Adrian let go the Dynavox last week and let it crash to the floor.
The good news: We got it working again. I backed up all his pages.
The bad news: Two days later, while sitting calming on a desk it gave out. “No Operating System Found” Not good.
So it’s packed up and ready to ship to Dynavox so they can repair it. I’m far more calm about the whole affair this time than I was last time we had a malfunction. Dynavox handed it all beautifully last time and I have faith they’ll do the same this time as well.
Last week Grandma flew in and I took Adrian with me to get her at the airport. While we drove I explained where we were going and why. He was very happy about it and used his device to say, “I want to go – Grandma” Upon arriving at the airport he waited patiently with me. When Grandma arrived, he pointed towards the gates. He used his device to tell us ‘Airplane – take off.’ Apparently he was hoping to take a trip himself. 🙂
A while back I programmed a button on Adrian’s home page to express something that had happened at home I thought Adrian might want to tell his teachers. It worked so well that it’s turned into a permanent ‘News’ button.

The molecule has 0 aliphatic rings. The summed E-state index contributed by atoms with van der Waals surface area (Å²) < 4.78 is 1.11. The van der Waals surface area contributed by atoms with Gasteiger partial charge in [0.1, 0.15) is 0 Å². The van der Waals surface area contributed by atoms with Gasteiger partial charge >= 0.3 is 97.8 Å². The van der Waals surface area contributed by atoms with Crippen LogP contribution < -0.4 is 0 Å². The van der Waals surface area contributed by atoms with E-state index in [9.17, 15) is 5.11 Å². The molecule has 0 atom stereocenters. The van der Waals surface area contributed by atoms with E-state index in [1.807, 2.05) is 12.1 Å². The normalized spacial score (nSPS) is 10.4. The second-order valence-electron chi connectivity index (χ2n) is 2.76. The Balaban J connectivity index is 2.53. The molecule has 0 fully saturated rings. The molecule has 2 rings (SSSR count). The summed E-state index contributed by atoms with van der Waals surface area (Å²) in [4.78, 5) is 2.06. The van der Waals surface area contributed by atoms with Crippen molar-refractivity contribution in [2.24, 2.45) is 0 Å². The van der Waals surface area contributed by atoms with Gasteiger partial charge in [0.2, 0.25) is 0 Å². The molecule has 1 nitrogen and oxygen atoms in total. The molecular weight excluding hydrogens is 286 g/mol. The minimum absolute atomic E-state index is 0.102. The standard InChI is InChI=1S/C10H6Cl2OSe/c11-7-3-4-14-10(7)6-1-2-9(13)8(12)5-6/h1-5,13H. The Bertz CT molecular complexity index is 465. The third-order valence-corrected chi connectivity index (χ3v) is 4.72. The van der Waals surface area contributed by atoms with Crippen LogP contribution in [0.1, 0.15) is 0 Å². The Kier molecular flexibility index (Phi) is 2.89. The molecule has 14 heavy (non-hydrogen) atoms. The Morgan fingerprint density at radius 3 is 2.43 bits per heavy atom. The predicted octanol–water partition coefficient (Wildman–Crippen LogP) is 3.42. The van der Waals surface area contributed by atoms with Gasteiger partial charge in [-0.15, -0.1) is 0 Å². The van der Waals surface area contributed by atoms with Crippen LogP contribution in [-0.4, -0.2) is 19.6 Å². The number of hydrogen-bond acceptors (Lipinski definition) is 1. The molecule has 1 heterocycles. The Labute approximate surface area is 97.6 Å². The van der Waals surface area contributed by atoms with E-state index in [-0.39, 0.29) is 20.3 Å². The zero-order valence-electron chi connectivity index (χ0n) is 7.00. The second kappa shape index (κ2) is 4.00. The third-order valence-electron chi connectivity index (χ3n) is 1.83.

The school uses it to allow Adrian to pass along information about things he did at school. He was able to tell us when he went roller skating, when they colored eggs and about his favorite part of a book they read.
Here at home we programmed it so Adrian could tell folks at school about walking on the treadmill, talk about his loose tooth and say what he did over the weekend.
Much of what we’ve programmed the button to express have been things that would have been difficult for Adrian to talk about otherwise. This button makes it easy for us to add thoughts that aren’t part of his usual vocabulary. He seems to appreciate the ability to share these various news bits with everyone.